Post written by Arjun Chatterjee, MD, from the Department of Internal Medicine, Cleveland Clinic Foundation, Cleveland, Ohio, USA.
A 61-year-old man presented with intermittent right-upper-quadrant pain, nausea, and vomiting. A CT scan of his abdomen revealed choledocholithiasis and large cholelithiasis. His medical and surgical history included severe obesity, Roux-en-Y gastric bypass, bowel perforation with extensive resection, and short gut syndrome. He was deemed to be at high surgical risk and referred for endoscopic management.
EUS was used to identify the excluded stomach from the Roux limb, and a contrast saline mixture with methylene blue was injected into it. Next, a cautery-enhanced 15- x 10-mm lumen-apposing metal stent (LAMS) was deployed. Prompt egress of methylene blue-tinged contrast material confirmed the correct placement and creation of the jejunogastrostomy.
Three weeks later, the patient returned, and ERCP via jejunogastrostomy was performed with biliary sphincterotomy and successful removal of 2 common bile duct stones.
Subsequently, linear EUS was advanced through the jejunogastrostomy, and EUS-guided gallbladder drainage was performed. A cautery-enhanced 15- x 10-mm LAMS was then used to accomplish a cholecysto-duodenostomy. Prompt egress of bile and small stones confirmed placement.
After 4 weeks, the patient was brought back for elective direct cholecystoscopy, electrohydraulic lithotripsy, and removal of the large cholelithiasis. Electrohydraulic lithotripsy was performed under continuous irrigation with fragmentation of the stone. The gallstone fragments were completely removed with a basket and a retriever net.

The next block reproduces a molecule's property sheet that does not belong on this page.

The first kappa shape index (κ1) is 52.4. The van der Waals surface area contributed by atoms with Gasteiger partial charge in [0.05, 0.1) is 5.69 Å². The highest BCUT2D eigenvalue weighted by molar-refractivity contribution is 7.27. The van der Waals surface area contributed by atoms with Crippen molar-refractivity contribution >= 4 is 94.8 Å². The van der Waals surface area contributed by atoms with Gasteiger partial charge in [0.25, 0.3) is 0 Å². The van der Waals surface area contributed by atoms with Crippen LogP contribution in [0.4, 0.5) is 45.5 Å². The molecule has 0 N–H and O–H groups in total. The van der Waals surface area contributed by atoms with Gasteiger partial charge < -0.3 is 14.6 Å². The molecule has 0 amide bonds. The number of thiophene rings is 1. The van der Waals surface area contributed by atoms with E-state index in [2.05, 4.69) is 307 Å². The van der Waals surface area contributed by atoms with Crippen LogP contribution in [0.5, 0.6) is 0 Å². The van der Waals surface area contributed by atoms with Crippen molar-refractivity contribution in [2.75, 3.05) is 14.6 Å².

At the end of the procedure, both LAMSs were removed, and the jejunogastrostomy fistula was treated with mucosal denudation with argon plasma coagulation to allow fistula closure. Follow-up upper GI series at 6 weeks confirmed complete closure of the jejunogastrostomy fistula.
A repeat CT scan of the abdomen with oral contrast conducted 3 months after the procedure revealed no opacification of the remnant stomach, and contrast was shown to flow into the small intestine, indicating fistula closure. The patient has been monitored for over a year with no adverse consequences.
Our case demonstrates that EUS-guided biliary intervention in patients with altered anatomy is safe and feasible in experienced hands. To our knowledge, we present the first reported case of EUS-guided jejunogastrostomy, cholecysto-duodenostomy with direct cholecystoscopy, and electrohydraulic lithotripsy in a patient with Roux-en-Y gastric bypass anatomy.
Our patient had a unique scenario of concomitant choledocholithiasis and large (>3 cm) cholelithiasis. He was at high surgical risk, and the percutaneous route would have required a hybrid approach for large gallstone removal and likely an additional percutaneous transhepatic approach for management of choledocholithiasis.
Furthermore, prolonged percutaneous drains add to the morbidity from adverse events such as pain, dislodgement, leaks, and infection. Therefore, EUS-guided gallbladder drainage and EUS‑directed transgastric ERCP were performed.
Significant emerging data address the safety and efficacy of EUS-guided intervention for acute cholecystitis. As illustrated by our case, indications can be expanded to include cholelithiasis with concomitant choledocholithiasis and/or biliary pancreatitis.
Mucosal denudation being performed with argon plasma coagulation.
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